Lame horse? Here’s how to trou­bleshoot.

Here’s how to trou­bleshoot the prob­lem and pre­pare for the vet if you have a lame horse on your hands.

Horse & Rider - - Contents -

It’s what we dread—notic­ing that our horse seems “a lit­tle off.” And if he is, what are the steps for as­sess­ing a lame horse? Here’s how to or­ga­nize your ex­am­i­na­tion. At Lib­erty In his pen or pas­ture, does your horse stand nor­mally, with his feet placed more or less un­der him? Cock­ing a hind leg is OK, but “point­ing” a front leg is not. A wider than nor­mal stance is also a warn­ing sign and may in­di­cate a neu­ro­log­i­cal deficit. At a Stand­still On a firm, level sur­face, in­spect each of his legs from ev­ery an­gle, look­ing for cuts, bumps, rubs, bruises, swellings, and dis­charges. Run your bare hand over each leg, feel­ing for heat or sen­si­tive ar­eas. Flex each limb and feel the lay­ers of ten­dons in back of the can­non bone for bumps or sore spots. Check the dig­i­tal pulse of each foot; a nor­mal pulse is faint and slow (about 32 to 36 beats per minute). Wrap your hand around the out­side of each hoof, feel­ing for heat and com­par­ing each foot to the oth­ers. Ex­am­ine the sole, frog, and bars for lodged items, punc­ture wounds, bruises, and cracks. Tap the sole with the hoof pick. Note whether your horse re­sists lift­ing any of his feet, which may in­di­cate pain in the op­pos­ing foot. At a Walk, Trot Have a helper walk your horse back and forth on flat, firm foot­ing as you watch how he moves, es­pe­cially dur­ing turns. Is he strid­ing nor­mally, or is he hes­i­tat­ing or other­wise re­luc­tant to move out? Does he turn the same in both di­rec­tions?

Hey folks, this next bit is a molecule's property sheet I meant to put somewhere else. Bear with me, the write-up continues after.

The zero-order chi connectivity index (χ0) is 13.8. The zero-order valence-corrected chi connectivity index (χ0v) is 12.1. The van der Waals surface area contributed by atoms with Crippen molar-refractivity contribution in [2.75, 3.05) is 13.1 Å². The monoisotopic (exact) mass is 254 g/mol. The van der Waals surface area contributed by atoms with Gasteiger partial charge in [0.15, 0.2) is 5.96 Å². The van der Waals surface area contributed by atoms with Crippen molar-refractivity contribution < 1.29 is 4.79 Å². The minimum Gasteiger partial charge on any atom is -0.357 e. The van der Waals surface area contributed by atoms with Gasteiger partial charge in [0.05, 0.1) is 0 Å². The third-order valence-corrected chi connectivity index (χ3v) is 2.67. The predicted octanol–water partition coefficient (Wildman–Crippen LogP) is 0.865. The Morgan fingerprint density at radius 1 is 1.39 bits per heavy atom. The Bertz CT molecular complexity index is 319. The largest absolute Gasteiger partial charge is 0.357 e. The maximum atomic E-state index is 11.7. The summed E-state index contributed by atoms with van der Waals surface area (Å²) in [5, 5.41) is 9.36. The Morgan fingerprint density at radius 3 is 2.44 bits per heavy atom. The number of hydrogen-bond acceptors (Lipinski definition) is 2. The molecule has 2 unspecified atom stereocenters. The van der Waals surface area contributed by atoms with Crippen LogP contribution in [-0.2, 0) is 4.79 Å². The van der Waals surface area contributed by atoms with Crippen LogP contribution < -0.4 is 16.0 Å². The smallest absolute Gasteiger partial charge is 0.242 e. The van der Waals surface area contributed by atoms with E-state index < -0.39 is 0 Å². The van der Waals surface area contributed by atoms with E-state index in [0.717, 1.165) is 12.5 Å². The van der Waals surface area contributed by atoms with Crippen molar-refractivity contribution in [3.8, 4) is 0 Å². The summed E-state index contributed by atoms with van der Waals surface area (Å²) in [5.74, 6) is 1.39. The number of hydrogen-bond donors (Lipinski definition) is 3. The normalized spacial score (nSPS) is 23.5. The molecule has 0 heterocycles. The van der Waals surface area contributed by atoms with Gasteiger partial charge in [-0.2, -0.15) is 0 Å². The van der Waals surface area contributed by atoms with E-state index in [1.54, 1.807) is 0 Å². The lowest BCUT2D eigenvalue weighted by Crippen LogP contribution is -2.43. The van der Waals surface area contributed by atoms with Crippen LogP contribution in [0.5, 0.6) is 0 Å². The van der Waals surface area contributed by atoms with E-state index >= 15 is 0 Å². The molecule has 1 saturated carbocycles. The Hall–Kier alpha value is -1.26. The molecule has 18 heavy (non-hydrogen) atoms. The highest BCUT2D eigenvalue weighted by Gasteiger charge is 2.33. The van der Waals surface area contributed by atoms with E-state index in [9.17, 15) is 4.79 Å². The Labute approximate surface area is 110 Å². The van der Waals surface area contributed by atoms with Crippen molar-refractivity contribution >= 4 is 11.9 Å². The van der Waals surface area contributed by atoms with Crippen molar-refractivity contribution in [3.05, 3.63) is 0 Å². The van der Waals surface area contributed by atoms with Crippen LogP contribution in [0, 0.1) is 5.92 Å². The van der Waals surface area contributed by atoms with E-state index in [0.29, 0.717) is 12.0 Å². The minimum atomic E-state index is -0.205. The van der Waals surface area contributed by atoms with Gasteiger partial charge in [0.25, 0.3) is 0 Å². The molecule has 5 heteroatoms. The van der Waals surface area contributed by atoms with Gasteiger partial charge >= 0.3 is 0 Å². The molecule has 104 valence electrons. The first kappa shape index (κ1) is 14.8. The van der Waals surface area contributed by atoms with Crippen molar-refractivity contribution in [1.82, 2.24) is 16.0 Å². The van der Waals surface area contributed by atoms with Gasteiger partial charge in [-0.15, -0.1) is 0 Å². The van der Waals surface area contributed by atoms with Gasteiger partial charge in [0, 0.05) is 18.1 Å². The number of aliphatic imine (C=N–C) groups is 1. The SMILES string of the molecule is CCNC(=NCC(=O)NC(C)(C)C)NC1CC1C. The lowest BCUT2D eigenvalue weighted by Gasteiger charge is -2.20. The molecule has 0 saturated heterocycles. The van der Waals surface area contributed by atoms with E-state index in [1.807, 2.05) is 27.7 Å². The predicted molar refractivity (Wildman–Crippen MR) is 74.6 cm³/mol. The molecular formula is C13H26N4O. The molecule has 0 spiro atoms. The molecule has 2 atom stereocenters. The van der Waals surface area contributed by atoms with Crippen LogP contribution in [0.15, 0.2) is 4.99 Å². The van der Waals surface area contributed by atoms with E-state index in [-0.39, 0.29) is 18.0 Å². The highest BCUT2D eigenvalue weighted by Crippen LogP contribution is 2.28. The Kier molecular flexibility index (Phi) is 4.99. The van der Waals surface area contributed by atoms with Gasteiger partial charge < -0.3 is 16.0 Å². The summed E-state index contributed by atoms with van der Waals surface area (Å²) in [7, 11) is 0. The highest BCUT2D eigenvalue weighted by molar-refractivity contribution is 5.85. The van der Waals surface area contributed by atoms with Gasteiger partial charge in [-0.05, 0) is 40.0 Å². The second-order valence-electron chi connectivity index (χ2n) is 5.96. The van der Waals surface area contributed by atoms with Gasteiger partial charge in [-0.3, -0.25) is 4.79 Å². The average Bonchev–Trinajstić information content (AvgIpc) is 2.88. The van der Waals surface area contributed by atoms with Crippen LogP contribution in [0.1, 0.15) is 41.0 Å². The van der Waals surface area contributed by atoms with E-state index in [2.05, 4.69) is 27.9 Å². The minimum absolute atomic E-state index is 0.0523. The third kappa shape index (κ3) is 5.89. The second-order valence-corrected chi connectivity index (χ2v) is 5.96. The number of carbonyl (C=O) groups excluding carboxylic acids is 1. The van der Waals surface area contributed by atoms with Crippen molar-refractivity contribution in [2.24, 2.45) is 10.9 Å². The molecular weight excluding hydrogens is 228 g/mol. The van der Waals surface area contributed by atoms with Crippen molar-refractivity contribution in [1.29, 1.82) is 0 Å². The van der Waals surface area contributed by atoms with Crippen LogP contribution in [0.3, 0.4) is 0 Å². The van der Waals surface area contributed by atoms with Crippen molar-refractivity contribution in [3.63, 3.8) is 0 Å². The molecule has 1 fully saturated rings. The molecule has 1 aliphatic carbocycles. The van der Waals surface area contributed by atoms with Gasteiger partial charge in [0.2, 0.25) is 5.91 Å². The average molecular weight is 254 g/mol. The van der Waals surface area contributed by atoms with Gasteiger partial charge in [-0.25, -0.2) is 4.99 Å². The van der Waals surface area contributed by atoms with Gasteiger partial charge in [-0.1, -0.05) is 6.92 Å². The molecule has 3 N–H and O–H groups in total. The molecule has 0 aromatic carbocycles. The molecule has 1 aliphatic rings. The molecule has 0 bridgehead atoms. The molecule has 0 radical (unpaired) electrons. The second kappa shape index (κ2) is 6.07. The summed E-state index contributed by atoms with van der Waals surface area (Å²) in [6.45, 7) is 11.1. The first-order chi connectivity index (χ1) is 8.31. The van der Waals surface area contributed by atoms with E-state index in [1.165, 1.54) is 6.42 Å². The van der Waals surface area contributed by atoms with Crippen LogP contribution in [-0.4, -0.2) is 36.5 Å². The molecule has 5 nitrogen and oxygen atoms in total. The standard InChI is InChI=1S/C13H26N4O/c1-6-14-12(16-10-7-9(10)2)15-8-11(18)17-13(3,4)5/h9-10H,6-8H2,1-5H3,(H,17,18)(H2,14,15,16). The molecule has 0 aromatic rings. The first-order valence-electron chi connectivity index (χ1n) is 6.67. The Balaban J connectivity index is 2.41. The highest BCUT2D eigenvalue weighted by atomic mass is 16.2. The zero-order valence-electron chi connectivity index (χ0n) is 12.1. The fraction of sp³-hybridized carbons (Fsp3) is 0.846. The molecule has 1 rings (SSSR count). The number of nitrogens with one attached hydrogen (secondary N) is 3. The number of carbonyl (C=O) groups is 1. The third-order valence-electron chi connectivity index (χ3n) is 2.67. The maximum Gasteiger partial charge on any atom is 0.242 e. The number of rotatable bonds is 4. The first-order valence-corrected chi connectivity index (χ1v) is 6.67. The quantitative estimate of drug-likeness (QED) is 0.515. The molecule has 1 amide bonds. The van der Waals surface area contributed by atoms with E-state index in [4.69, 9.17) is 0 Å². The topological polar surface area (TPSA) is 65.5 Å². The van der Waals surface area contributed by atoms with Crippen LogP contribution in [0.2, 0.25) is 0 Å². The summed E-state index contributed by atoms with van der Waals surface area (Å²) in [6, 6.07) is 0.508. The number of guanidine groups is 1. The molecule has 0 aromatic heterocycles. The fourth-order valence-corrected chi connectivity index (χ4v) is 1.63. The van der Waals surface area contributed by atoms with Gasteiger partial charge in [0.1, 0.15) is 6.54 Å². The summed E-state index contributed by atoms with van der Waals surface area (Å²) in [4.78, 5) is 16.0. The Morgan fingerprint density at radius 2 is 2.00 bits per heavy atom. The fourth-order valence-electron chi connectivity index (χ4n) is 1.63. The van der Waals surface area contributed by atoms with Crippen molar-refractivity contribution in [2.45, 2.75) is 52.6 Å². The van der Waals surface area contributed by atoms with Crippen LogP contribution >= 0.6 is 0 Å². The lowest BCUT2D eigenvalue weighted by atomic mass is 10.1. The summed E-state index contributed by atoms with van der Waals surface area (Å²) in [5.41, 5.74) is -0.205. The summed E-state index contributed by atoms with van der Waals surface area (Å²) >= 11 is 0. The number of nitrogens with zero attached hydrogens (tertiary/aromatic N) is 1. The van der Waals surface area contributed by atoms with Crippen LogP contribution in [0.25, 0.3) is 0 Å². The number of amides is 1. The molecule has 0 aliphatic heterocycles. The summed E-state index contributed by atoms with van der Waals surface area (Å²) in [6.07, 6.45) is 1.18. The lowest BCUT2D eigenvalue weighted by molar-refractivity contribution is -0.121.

Have your helper trot your horse di­rectly away from you, in a straight line, then pivot and trot straight back to and past you, so you can view your horse from the back, front, and side. Does your horse’s head bob at any point? (It will bob up when a sore fore­leg lands and down when a sore hind leg lands.) Do ei­ther of his hips move un­evenly, or do any of his toes drag? Is his stride shorter than nor­mal? On a Cir­cle Watch as your horse is longed at a trot in both di­rec­tions; is his move­ment the same go­ing both ways? Watch, as be­fore, for head bobs or other hitches of move­ment.

Tighten the longe cir­cle, be­cause the smaller it is, the more stress is placed on feet and legs. Mov­ing to pave­ment fur­ther ups the ante. If your horse can trot a small cir­cle (say, 20 feet in di­am­e­ter) on a black­top or con­crete sur­face with­out show­ing signs of lameness, he’s prob­a­bly not lame.

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